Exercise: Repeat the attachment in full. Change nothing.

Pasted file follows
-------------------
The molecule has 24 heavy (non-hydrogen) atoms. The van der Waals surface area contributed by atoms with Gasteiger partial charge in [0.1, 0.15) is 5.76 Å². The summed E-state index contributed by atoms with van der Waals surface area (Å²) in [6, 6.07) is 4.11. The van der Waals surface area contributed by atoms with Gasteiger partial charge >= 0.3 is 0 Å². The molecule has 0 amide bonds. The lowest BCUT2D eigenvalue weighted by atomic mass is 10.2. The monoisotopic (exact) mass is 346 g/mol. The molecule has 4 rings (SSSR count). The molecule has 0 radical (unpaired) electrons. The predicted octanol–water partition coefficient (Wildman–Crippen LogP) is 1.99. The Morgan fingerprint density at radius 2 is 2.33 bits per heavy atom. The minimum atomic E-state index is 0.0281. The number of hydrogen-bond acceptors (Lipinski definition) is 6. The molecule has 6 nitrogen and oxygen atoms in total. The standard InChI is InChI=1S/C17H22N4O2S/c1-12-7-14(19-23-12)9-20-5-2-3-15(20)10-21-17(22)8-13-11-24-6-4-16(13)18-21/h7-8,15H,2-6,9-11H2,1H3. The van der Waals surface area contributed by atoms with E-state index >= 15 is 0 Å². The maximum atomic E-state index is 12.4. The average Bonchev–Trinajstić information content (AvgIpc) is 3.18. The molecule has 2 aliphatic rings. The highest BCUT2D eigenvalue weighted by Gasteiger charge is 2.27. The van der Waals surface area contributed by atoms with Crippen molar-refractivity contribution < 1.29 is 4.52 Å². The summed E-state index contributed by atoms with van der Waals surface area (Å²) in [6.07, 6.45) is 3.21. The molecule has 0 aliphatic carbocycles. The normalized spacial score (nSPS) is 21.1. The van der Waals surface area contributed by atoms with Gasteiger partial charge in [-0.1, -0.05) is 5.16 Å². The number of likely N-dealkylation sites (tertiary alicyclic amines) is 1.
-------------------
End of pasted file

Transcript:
The molecule has 24 heavy (non-hydrogen) atoms. The van der Waals surface area contributed by atoms with Gasteiger partial charge in [0.1, 0.15) is 5.76 Å². The summed E-state index contributed by atoms with van der Waals surface area (Å²) in [6, 6.07) is 4.11. The van der Waals surface area contributed by atoms with Gasteiger partial charge >= 0.3 is 0 Å². The molecule has 0 amide bonds. The lowest BCUT2D eigenvalue weighted by atomic mass is 10.2. The monoisotopic (exact) mass is 346 g/mol. The molecule has 4 rings (SSSR count). The molecule has 0 radical (unpaired) electrons. The predicted octanol–water partition coefficient (Wildman–Crippen LogP) is 1.99. The Morgan fingerprint density at radius 2 is 2.33 bits per heavy atom. The minimum atomic E-state index is 0.0281. The number of hydrogen-bond acceptors (Lipinski definition) is 6. The molecule has 6 nitrogen and oxygen atoms in total. The standard InChI is InChI=1S/C17H22N4O2S/c1-12-7-14(19-23-12)9-20-5-2-3-15(20)10-21-17(22)8-13-11-24-6-4-16(13)18-21/h7-8,15H,2-6,9-11H2,1H3. The van der Waals surface area contributed by atoms with E-state index >= 15 is 0 Å². The maximum atomic E-state index is 12.4. The average Bonchev–Trinajstić information content (AvgIpc) is 3.18. The molecule has 2 aliphatic rings. The highest BCUT2D eigenvalue weighted by Gasteiger charge is 2.27. The van der Waals surface area contributed by atoms with Crippen molar-refractivity contribution < 1.29 is 4.52 Å². The summed E-state index contributed by atoms with van der Waals surface area (Å²) in [6.07, 6.45) is 3.21. The molecule has 0 aliphatic carbocycles. The normalized spacial score (nSPS) is 21.1. The van der Waals surface area contributed by atoms with Gasteiger partial charge in [-0.1, -0.05) is 5.16 Å². The number of likely N-dealkylation sites (tertiary alicyclic amines) is 1.